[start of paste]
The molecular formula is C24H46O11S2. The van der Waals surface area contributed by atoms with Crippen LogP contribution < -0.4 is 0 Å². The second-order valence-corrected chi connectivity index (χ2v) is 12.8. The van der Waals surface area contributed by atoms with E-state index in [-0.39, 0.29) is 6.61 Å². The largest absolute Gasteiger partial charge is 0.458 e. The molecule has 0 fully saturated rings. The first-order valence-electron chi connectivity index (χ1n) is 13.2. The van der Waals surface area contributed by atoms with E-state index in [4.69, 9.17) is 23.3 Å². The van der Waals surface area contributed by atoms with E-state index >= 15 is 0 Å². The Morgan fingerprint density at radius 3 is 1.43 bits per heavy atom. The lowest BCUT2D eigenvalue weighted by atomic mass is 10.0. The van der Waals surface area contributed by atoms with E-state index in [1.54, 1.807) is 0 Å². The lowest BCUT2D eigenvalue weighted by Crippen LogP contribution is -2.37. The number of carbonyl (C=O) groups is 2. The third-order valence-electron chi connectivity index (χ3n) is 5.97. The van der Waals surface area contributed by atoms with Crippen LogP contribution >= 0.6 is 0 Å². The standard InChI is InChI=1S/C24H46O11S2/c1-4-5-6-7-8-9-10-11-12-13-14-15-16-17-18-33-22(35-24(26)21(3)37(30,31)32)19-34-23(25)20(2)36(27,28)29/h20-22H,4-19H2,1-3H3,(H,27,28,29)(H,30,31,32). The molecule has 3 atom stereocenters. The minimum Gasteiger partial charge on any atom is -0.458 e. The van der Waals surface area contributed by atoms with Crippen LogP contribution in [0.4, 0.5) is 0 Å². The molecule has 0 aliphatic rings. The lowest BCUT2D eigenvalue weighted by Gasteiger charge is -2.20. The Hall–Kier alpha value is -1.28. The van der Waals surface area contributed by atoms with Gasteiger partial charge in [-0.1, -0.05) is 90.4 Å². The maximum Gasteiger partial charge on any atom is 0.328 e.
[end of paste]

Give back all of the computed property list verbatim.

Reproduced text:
The molecular formula is C24H46O11S2. The van der Waals surface area contributed by atoms with Crippen LogP contribution < -0.4 is 0 Å². The second-order valence-corrected chi connectivity index (χ2v) is 12.8. The van der Waals surface area contributed by atoms with E-state index in [-0.39, 0.29) is 6.61 Å². The largest absolute Gasteiger partial charge is 0.458 e. The molecule has 0 fully saturated rings. The first-order valence-electron chi connectivity index (χ1n) is 13.2. The van der Waals surface area contributed by atoms with E-state index in [4.69, 9.17) is 23.3 Å². The van der Waals surface area contributed by atoms with E-state index >= 15 is 0 Å². The Morgan fingerprint density at radius 3 is 1.43 bits per heavy atom. The lowest BCUT2D eigenvalue weighted by atomic mass is 10.0. The van der Waals surface area contributed by atoms with E-state index in [1.54, 1.807) is 0 Å². The lowest BCUT2D eigenvalue weighted by Crippen LogP contribution is -2.37. The number of carbonyl (C=O) groups is 2. The third-order valence-electron chi connectivity index (χ3n) is 5.97. The van der Waals surface area contributed by atoms with Crippen LogP contribution >= 0.6 is 0 Å². The standard InChI is InChI=1S/C24H46O11S2/c1-4-5-6-7-8-9-10-11-12-13-14-15-16-17-18-33-22(35-24(26)21(3)37(30,31)32)19-34-23(25)20(2)36(27,28)29/h20-22H,4-19H2,1-3H3,(H,27,28,29)(H,30,31,32). The molecule has 3 atom stereocenters. The minimum Gasteiger partial charge on any atom is -0.458 e. The van der Waals surface area contributed by atoms with Crippen LogP contribution in [0.4, 0.5) is 0 Å². The molecule has 0 aliphatic rings. The lowest BCUT2D eigenvalue weighted by Gasteiger charge is -2.20. The Hall–Kier alpha value is -1.28. The van der Waals surface area contributed by atoms with Gasteiger partial charge in [-0.1, -0.05) is 90.4 Å². The maximum Gasteiger partial charge on any atom is 0.328 e.